Most obviously, this is the same style and size I had, without any artificial graphics or other changes. The simple illustrations and words are plenty.

It is appropriate for parents (and uncles) to read to much younger kids as well. It's alternately amusing and touching poems tell stories, have an occasional object lesson, use real words the child will find useful later and is not sing-song as so many are. That last is key because reading the same book 143 times can be terrifically annoying or boring otherwise.

Certainly don't wait until a child is six to read this to and with him or her.
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3 of 3 people found the following review helpful
on February 10, 2007
I absolutely loved this book my first time around, when I was five and six, sixty years ago. Of course it hasn't changed a bit, and I loved it all over again when I recently gave it to my grandsons. What a pleasure to reread and remember those charming verses, so many of which I'd memorized back then; the memories came flooding back.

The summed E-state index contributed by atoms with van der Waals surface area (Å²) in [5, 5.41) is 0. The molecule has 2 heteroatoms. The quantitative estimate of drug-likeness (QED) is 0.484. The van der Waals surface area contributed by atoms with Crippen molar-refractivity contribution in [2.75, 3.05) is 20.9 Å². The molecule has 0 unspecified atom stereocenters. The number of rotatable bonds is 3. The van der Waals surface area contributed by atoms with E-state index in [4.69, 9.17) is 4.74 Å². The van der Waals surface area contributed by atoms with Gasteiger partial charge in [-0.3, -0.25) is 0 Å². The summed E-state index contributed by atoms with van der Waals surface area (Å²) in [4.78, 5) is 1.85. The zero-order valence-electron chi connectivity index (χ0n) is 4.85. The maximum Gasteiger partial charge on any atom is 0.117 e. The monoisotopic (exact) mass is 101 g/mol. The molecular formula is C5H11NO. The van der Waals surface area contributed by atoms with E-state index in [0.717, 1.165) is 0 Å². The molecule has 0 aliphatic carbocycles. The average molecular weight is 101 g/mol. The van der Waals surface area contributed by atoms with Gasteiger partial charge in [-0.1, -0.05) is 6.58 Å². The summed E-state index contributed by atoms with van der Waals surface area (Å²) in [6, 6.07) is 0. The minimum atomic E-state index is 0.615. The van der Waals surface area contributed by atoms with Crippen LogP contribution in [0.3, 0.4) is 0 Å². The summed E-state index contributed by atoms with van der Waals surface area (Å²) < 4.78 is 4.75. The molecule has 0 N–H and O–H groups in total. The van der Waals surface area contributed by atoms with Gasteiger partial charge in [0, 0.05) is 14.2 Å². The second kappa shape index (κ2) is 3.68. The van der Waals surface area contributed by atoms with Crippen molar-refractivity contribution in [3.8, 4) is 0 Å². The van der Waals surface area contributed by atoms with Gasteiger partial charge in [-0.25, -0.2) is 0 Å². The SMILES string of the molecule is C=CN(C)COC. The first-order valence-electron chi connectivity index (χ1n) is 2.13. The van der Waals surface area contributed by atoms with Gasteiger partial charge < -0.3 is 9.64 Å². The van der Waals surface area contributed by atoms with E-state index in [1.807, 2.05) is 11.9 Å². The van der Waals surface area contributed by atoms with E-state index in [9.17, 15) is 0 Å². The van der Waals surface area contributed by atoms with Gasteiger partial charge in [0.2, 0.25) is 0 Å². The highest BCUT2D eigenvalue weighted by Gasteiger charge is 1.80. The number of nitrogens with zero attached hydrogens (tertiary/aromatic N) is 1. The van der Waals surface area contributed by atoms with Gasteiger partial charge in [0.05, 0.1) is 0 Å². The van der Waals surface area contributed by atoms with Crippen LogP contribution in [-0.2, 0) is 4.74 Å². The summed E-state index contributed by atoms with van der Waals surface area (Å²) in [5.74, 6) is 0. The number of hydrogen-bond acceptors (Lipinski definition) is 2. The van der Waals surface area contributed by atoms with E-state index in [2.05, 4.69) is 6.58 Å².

Treat yourself -- even if you don't have grandkids.
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2 of 2 people found the following review helpful
on October 19, 2006
I grew up memorizing and reading Alan Alexander Milne's poetry. While this small book has the same whimsical, childish humor and imagination, I must say my favorite poems are all in the first volume, When We Were Very Young, which has favorites such as "The King's Breakfast" and "James James Morrison Morrison" and "John had great big waterproof boots on".